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Baytown City Council Will Vote On Changing Offensive Lake Name

NAACP Houston Branch President James Dixon speaks at a lectern in front of media microphones at an outdoor press conference.
NAACP Houston / Facebook
NAACP Houston Branch President James Dixon at a press conference in Baytown on Feb. 8, 2021. Dixon was joined by local elected officials who called for changing the name of Lake Negrohead.

The Baytown City Council will vote on a resolution to change the name of Negrohead Lake, a move 30 years in the making, the city’s mayor announced Monday.

If the resolution is passed, it would be sent along to the U.S. Board on Geographic Names — the federal government’s renaming authority — which could then decide on making the change, Baytown Mayor Brandon Capetillo announced Monday morning.

The city council will consider the resolution on renaming the body of water to Lake Henry Doyle at its meeting Thursday.

The announcement came during a press conference with the Houston chapter of the NAACP and local officials, including Harris County Commissioner Rodney Ellis, who in 1991 sponsored the bill that was supposed to result in removing offensive names from publicly owned parks, lakes, creeks and other outdoor locations.

But an NPR report in December found that just one location mentioned in the bill had been renamed.

“It’s time to do this,” Ellis said. “It’s the right thing to do. This is Black History Month, it’s an appropriate time to do it, and do it now.”

Baytown has been the center of racial controversy in recent years. Last year, a movement to change the name of the city’s Robert E. Lee High School failed, after the Goose Creek Consolidated Independent School District voted against the measure. In 2016, a Black student on Baytown’s Ross S. Sterling High School cheerleading squad accused the school of singling her out over her hair, according to ABC 13.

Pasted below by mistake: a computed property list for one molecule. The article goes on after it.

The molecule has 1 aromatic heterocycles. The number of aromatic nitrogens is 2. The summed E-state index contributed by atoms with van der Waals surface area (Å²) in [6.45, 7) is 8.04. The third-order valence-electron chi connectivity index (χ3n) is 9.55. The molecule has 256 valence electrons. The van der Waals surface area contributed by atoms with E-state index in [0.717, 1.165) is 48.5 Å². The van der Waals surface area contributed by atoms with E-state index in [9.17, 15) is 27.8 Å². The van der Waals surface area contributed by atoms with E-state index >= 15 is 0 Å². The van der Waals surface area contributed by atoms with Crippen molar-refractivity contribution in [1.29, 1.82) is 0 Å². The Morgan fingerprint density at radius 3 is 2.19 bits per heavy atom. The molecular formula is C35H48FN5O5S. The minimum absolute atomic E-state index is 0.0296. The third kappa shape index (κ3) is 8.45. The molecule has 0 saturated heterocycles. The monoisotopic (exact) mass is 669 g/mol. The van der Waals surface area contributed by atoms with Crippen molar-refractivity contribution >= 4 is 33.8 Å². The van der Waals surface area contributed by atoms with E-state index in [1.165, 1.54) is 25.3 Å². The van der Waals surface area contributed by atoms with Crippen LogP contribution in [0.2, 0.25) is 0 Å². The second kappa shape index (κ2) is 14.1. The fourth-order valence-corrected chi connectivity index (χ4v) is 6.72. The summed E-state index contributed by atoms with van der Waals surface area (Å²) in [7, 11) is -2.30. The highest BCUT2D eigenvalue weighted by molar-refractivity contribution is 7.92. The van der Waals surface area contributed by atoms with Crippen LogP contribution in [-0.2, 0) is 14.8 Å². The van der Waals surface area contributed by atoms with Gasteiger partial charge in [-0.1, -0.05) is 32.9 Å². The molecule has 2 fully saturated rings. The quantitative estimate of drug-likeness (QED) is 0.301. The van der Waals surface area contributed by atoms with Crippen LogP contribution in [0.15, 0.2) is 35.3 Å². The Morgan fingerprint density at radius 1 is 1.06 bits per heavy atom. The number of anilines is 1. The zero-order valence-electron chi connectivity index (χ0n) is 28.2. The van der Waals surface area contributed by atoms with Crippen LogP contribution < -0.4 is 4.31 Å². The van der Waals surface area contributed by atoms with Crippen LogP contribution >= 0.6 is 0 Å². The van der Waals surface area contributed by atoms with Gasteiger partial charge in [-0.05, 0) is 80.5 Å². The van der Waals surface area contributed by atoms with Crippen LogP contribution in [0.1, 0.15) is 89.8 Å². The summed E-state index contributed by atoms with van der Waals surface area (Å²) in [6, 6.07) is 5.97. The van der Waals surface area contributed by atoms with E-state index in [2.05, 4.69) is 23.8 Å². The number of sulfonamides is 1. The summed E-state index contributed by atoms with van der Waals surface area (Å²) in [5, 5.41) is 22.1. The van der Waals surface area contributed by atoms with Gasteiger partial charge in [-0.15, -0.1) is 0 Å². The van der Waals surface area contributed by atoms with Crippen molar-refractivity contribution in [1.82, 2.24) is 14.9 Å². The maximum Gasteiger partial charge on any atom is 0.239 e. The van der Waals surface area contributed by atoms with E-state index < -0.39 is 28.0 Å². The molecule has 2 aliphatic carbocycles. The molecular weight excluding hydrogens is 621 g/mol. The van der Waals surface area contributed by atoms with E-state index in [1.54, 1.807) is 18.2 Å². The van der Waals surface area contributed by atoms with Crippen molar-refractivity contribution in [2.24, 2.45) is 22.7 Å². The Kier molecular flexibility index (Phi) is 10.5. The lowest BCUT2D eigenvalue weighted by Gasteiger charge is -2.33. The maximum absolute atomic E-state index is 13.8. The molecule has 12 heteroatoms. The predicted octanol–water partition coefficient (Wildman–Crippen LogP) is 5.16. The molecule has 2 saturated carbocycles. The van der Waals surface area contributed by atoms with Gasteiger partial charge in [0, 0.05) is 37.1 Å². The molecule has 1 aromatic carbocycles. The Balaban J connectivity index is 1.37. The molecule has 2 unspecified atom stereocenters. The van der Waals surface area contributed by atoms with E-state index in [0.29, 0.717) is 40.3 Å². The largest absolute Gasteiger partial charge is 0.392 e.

In addition to the push to change the name of the lake locally, U.S. Rep. Al Green, D-Houston, co-sponsored a bill that would change the process at the Board on Geographic Names. H.R. 8455, filed in September by Democratic U.S. Rep. Debra Haaland of New Mexico, would create an advisory committee to recommend offensive place names to be reviewed by the board.

Green has also pushed for a federal Department of Reconciliation that would work to rename other offensive locations across the country and remove Confederate statues and other symbols. It would also create a secretary of reconciliation to address systemic racism in criminal justice, housing, voting, employment, and other social issues.

"We must have a holistic and inclusive means of eliminating the hate that divides this nation," Green said Monday.

Henry Doyle was one of the first students enrolled at the Texas State University for Negroes, a temporary law school set up by the state in 1947 after the University of Texas was successfully sued for not admitting African Americans into its law school. That school was later renamed the Thurgood Marshall School of Law at Texas Southern University.

The lake in Baytown, which had previously been renamed from a more offensive racist term, was set to be named in Doyle’s honor. But the U.S. Board on Geographic Names rejected it, claiming there was no evidence of local approval.

The Baytown vote seeks to rectify that, by providing such evidence of support to the federal government — support that NAACP Houston President James Dixon said was long overdue.

“Why did it take until 2021?” Dixon said. “Why did it take George Floyd's death? Why did it take so long, for changes that could have been made with a stroke of a pen?”

Additional reporting by Florian Martin.